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Terrace French school brings musical theatre to Prince Rupert

A free performance of Flammèche sur la Skeena scheduled for Lester Centre June 23 at 1 p.m.
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Students from École Jack-Cook perform their musical Flammèche sur la Skeena at Mount Elizabeth Secondary School in Kitimat June 2. (Contributed ) Students from École Jack-Cook in Terrace perform their musical Flammèche sur la Skeena at Mount Elizabeth Secondary School in Kitimat June 2. (Contributed photo)

What started out as a pandemic writing activity for students at École Jack-Cook in Terrace has turned into a full-fledged travelling musical that visited Smithers June 13.

Marc-Olivier Chouinard, who has been a music teacher at the French school in Terrace for the past five years, started the project to keep students engaged.

“We wrote songs,” he said. “But after five or six songs, I [thought] why don’t we put it into a musical with some play in it.”

Chouinard and the Terrace students collaborated with François Tardif, an old friend of Chouinard’s in Quebec via Zoom and the musical Flammèche sur la Skeena (Sparks on the Skeena) was born.

“It’s super fun, because it all came from ideas from the kids,” Olivier said.

The story centres around Pietra, a girl who can speak to the animals and her friends, Laxibu the wolf leader, Richard the fox, Aguila and Raguedy the eagles and all the salmon of the Skeena Valley, who live in harmony until the arrival of a logger, Bob La Flammèche.

“This villain is a true destroyer of the beauty of nature,” reads a synopsis of the play. “With the help of Richard the fox, he will try to take over the beautiful Skeena Valley. Will the habitants of the Skeena Valley survive his attempt to destroy them?”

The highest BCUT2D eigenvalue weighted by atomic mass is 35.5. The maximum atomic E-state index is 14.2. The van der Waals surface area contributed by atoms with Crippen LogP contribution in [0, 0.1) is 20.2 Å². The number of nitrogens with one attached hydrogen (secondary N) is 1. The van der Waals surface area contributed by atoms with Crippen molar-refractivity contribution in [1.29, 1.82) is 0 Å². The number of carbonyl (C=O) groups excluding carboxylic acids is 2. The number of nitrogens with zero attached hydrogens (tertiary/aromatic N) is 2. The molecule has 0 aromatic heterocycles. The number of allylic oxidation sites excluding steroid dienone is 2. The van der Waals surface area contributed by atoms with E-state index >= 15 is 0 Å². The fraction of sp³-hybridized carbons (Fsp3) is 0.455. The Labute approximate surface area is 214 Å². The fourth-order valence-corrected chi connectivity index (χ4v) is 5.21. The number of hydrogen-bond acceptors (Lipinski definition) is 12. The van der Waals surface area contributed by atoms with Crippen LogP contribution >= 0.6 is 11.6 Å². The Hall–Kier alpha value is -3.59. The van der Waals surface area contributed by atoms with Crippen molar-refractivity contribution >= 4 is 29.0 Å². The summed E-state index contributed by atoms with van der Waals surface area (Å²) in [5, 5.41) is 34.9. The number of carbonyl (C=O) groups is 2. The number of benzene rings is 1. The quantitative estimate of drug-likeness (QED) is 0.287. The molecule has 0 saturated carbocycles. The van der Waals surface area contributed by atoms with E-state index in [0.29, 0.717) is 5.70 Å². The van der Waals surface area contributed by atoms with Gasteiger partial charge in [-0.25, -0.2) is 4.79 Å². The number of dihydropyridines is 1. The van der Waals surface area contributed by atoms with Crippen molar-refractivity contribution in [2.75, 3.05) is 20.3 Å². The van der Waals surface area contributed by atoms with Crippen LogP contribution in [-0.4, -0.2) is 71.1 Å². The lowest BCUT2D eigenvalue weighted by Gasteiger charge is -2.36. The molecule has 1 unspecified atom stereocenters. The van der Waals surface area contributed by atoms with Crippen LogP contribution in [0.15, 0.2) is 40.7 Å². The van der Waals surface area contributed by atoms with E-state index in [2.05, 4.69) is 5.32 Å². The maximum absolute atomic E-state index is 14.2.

After two years of working on the musical, they debuted it in June 2022 at the R.E.M. Lee Theatre for all the schools in Terrace. For anglophone students English subtitles were projected on a screen.

But Chouinard and the school weren’t done with Flammèche sur la Skeena. This year, they wanted to take the show on the road.

Chouinard said it was very well received in Kitimat on June 2, in Smithers on June 13 and in Prince Rupert on June 23.

In Smithers they were unable to get Della Herman Theatre and ended up putting it on at the Glenwood Hall.

“We transformed the show for a smaller stage and smaller audiences and it turned out to be super fun for all the kids.

“We had some students from Hazelton, immersion students came to the show and some students from Smithers, so it was super fun.”

He also noted all 62 members of École Jack-Cook community have a role in the production, whether it’s acting, producing, playing in the band or executing the technical aspects of putting it on.

In Prince Rupert the show hit the big stage and the Lester Centre for the Arts.



Thom Barker

About the Author: Thom Barker

After graduating with a geology degree from Carleton University and taking a detour through the high tech business, Thom started his journalism career as a fact-checker for a magazine in Ottawa in 2002.
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